This is not the end of the tutorial yet.

Creating a Node module is not just about attaching properties to the exports object, and including the module file in your apps. It is a little deeper than that, I will now explain how modules gain their powers.

There are two methods for defining the functionality of a Node module:

1. Attachment

In this method, we attach functions and properties to exports object. The exports is available by default, you don’t have to define it. In our example we used the attachment method to create the ‘converter’ module.

exports.bin = function(input) {
 return input.toString(2);

exports.hex = function(input) { return input.toString(16); };

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If you need to call one of the module methods from within the module, it helps to create a local variable and assign the attached properties to it:

var bin = exports.bin = function(input) {
 return input.toString(2);

Now you can call the method as bin() instead of exports.bin() from the module file.

Don’t make the mistake of doing this:

bin = exports.bin = function() ...

or this:

exports.bin = bin = function() ...

The bin variable spill out into the global namespace! If you want to know more about global variables and the global namespace in Node.js, you will like Global Variables in Node.js.

2. Assignment

In this method we assign a JavaScript object to module.exports, which also is available by default in any included file. Here is an example of a module created using the assignment method:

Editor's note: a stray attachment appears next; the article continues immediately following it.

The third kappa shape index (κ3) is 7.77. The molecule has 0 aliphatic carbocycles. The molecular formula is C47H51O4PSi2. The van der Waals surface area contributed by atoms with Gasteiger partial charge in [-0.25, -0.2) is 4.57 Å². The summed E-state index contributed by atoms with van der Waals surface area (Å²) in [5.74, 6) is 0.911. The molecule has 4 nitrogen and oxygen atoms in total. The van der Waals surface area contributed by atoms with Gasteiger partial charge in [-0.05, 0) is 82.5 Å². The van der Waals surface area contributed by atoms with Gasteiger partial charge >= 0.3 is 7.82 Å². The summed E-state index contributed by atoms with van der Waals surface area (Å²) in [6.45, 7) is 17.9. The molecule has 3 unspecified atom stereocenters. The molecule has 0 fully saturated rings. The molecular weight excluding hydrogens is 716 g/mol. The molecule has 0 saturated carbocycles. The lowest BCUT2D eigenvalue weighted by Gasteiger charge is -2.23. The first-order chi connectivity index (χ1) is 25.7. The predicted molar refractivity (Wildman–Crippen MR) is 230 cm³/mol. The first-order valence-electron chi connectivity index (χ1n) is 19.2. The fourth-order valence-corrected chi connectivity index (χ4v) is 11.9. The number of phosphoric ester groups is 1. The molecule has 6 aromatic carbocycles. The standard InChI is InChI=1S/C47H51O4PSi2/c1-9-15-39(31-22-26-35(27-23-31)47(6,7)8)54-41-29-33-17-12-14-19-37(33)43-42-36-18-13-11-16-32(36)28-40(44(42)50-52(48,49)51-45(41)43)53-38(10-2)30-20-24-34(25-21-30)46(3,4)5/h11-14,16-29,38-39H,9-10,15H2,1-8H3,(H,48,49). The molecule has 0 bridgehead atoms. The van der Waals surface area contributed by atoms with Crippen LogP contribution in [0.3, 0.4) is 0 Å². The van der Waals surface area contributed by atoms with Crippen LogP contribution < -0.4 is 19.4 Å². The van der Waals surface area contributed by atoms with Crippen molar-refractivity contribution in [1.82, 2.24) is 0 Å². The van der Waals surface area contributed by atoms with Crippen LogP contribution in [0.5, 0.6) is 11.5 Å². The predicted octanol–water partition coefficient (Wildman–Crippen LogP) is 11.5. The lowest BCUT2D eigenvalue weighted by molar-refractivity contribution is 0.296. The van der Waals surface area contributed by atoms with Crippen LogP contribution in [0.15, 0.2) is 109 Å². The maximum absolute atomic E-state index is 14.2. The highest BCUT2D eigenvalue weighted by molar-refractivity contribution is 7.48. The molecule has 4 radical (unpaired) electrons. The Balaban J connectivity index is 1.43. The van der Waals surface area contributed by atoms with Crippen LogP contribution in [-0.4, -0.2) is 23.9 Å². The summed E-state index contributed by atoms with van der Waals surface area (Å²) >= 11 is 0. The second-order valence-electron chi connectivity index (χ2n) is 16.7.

File: pi.js

module.exports = 22/7;

File: app.js

var PI = require('./pi');

Notice how you can omit the ‘.js’ extension of the file name of the module. Now when you execute app.js:

$ node app.js

Notice how the module is the value of Pi, instead of being an object with methods and properties. Using the assignment method your module can be any valid JavaScript object – Boolean, undefined, Number, Function etc.

One popular way of using the assignment method is to return a JavaScript function which can be used as a class:

File: pokemon.js

module.exports = function(name, age) { = name; this.age = age;      this.get_name = function() { return; }      this.get_age = function() { return this.age; } };

File: app.js

var Pokemon = require('./pokemon');
var pokemon = new Pokemon('Piakchu', 99);

// OCD var age = pokemon.get_age(); console.log(pokemon.get_name() + ‘ is ‘ + age + ‘ year’ + (age == 1? ”: ‘s’) + ‘ old’);

You will be able to make the best use of the assignment method if your JavaScript knowledge and skill is somewhere near the expert level, so make sure to dedicate enough time in learning more JavaScript, if you haven’t already.

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So which is the better of the two methods of defining a Node.js module? It really depends on what you want from your module, and how much JavaScript you know. To be a good Node.js developer, you really need to be a good JavaScript developer, so work on your JavaScript-Fu!

Oh, btw, you will like this post of mine on exports vs. module.exports in Node.js.

I hope you learnt everything you wanted to learn about creating Node.js modules from this tutorial. In case, I missed anything, El Capitan is always available in the comments, so ping me.